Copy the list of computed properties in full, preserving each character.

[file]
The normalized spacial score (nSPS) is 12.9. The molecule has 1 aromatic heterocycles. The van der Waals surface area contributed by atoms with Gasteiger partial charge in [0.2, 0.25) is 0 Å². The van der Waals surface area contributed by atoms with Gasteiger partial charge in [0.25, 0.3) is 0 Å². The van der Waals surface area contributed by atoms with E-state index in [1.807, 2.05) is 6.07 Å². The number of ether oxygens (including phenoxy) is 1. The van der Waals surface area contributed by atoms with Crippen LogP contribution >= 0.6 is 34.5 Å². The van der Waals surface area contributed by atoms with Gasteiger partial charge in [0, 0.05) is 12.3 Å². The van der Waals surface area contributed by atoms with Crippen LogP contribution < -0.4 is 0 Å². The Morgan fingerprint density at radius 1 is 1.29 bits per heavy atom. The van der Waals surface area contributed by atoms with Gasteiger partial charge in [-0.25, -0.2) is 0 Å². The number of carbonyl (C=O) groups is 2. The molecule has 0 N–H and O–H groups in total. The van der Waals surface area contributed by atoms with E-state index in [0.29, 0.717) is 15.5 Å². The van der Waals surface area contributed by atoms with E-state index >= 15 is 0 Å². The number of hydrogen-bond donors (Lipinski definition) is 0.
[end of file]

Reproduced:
The normalized spacial score (nSPS) is 12.9. The molecule has 1 aromatic heterocycles. The van der Waals surface area contributed by atoms with Gasteiger partial charge in [0.2, 0.25) is 0 Å². The van der Waals surface area contributed by atoms with Gasteiger partial charge in [0.25, 0.3) is 0 Å². The van der Waals surface area contributed by atoms with E-state index in [1.807, 2.05) is 6.07 Å². The number of ether oxygens (including phenoxy) is 1. The van der Waals surface area contributed by atoms with Crippen LogP contribution >= 0.6 is 34.5 Å². The van der Waals surface area contributed by atoms with Gasteiger partial charge in [0, 0.05) is 12.3 Å². The van der Waals surface area contributed by atoms with Crippen LogP contribution < -0.4 is 0 Å². The Morgan fingerprint density at radius 1 is 1.29 bits per heavy atom. The van der Waals surface area contributed by atoms with Gasteiger partial charge in [-0.25, -0.2) is 0 Å². The number of carbonyl (C=O) groups is 2. The molecule has 0 N–H and O–H groups in total. The van der Waals surface area contributed by atoms with E-state index in [0.29, 0.717) is 15.5 Å². The van der Waals surface area contributed by atoms with E-state index >= 15 is 0 Å². The number of hydrogen-bond donors (Lipinski definition) is 0.